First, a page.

Discordia: Short Stories from The Golden Apple of Discord, by Lauren Hodge (0:51)

IOD score cardToday we see that an overly stylized narrative voice can push readers away rather than drawing them in.

What I gleaned about the stories: Supernatural entities can easily be identified by their use of convoluted phrasing replete with abstruse jargon.

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Note: This is a short story collection, so the rules are slightly different from standard Immerse or Die: instead of reading on every time I lose immersion, I stop reading that story and move on to the next one. As usual, I stop reading after the third WTF.

WTF #1: Non-standard punctuation

Analysis: The first story opens with: This takes place during chapters one and two in The Golden Apple of Discord – Aggie of the Milunfran Toronto coven. While the first clause parsed as an author note, my instinctive understanding of a dash followed by a name is as an attribution of a quote. So, my parsing hopped the tracks: the name sounded in-world, so it didn’t seem like a quote, which meant the punctuation didn’t mean what I expected.

After a moment, I wondered if the name was the protagonist or narrator of the story. However, by then I’d already noted that the author created new punctuation rules that didn’t have a meaning clear enough that I didn’t have to pause to riddle it out.

The spectre of further puzzling semiotic choices in the future looming, I moved on.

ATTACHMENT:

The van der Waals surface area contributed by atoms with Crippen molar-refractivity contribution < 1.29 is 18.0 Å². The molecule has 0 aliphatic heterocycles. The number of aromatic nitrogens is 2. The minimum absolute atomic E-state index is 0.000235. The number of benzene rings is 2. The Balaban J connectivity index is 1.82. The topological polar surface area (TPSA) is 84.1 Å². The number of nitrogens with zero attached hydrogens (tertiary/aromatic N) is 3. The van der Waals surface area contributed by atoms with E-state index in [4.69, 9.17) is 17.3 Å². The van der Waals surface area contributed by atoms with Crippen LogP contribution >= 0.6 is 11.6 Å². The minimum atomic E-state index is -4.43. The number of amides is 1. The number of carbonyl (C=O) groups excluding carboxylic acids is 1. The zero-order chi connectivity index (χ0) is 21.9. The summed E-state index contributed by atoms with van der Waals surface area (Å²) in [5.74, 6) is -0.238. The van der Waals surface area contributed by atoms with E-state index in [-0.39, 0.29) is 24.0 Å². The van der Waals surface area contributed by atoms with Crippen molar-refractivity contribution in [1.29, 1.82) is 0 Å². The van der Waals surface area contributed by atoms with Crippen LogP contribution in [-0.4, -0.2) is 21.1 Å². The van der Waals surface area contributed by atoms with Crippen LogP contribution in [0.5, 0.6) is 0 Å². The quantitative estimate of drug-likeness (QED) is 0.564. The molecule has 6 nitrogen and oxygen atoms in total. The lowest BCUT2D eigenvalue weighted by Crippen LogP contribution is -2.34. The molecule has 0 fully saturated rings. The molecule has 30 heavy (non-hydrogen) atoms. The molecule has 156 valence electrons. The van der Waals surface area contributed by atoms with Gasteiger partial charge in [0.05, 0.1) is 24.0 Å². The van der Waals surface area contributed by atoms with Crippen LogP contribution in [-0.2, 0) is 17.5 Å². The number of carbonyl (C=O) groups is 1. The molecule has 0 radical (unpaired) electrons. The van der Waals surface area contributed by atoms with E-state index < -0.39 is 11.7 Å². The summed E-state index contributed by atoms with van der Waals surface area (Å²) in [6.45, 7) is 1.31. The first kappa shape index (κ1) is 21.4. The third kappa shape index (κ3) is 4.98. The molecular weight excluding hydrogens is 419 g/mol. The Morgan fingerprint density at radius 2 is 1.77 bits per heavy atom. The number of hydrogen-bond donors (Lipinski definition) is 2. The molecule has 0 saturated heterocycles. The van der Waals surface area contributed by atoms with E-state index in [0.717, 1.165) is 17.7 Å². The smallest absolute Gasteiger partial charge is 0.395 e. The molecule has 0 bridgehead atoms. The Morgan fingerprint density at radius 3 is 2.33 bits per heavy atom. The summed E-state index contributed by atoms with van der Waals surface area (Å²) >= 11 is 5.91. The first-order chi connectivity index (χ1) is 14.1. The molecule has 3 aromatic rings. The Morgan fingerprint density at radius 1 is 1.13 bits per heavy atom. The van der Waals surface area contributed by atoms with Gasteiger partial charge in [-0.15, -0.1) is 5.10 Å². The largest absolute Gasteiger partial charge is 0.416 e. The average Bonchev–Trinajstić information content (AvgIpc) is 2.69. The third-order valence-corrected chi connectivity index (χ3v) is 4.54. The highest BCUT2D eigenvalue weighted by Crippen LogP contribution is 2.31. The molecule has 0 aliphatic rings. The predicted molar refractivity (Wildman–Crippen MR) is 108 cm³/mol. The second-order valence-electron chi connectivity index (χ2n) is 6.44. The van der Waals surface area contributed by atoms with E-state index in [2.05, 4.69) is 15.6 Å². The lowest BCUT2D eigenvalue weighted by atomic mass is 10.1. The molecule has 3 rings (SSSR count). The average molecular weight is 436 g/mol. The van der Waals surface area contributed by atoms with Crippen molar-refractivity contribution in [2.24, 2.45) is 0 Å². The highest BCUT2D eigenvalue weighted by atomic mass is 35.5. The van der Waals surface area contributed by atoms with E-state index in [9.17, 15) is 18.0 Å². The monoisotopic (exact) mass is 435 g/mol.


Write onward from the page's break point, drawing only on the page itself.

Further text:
Note 2: As subsequent stories began with the same ‘timeline – name’ paragraph, I concluded my guess was correct and did not penalize further instances.

WTF #2: Context-free jargon

Analysis: The second story began with:

What went wrong? Draco trained us to turn her and keep her under Cothelas’s verbal mind control. She is not only able to use his power; she also cannot be contained by it.


The density of fantasy labels in the first paragraph was immediately noticeable, but not enough to push me out. However, the single-word second paragraph tripped me. It wasn’t in quotes or different formatting so it wasn’t speech, internal dialogue, or a magical text message, so I had no idea whether to parse it as a name (perhaps the potential second unnamed female in the first paragraph), a race, a curse, a power word.

I could take a reasonable guess, but having to guess at things at the top of the first page didn’t bode well for the level of context in the rest of the story, so I moved on.

WTF #3: Stilted phrasing

Analysis: A few sentences into the third story, I encountered: Even with an area so broad as to encompass Portland to San Francisco, your inability to conceal your allotted kills is unacceptable. While the meaning wasn’t unclear, the phrasing didn’t feel like something a person would ever naturally say; at which point my unconscious pointed out that the narration prior to the dialogue hadn’t been fluid either.

I was torn between it being an unconscious issue with the prose and a deliberate attempt to capture the patterns of an archaic or pretentious protagonist-narrator. However, whichever it was, it raised the concern that the rest of the story would take effort to read, so I pulled the plug.

Take the Pepsi Challenge: Want to know if my own writing measures up? Download one of these free short stories, in the format of your choice, and decide for yourself.

The Fire Mages, by Pauline M. Ross (29:29)
The Day That Never Comes, by Caimh McDonnell (40:00)

About the author

Dave Higgins has worked in law and IT for both public and private sector organisations. When not pursuing these hobbies, he writes poetry and speculative fiction. He was born in Wiltshire, England. Raised by a librarian, he started reading shortly after birth and has not stopped since. He currently lives in Bristol with his wife, Nicola, his cats, Jasper and Una, and many shelves of books.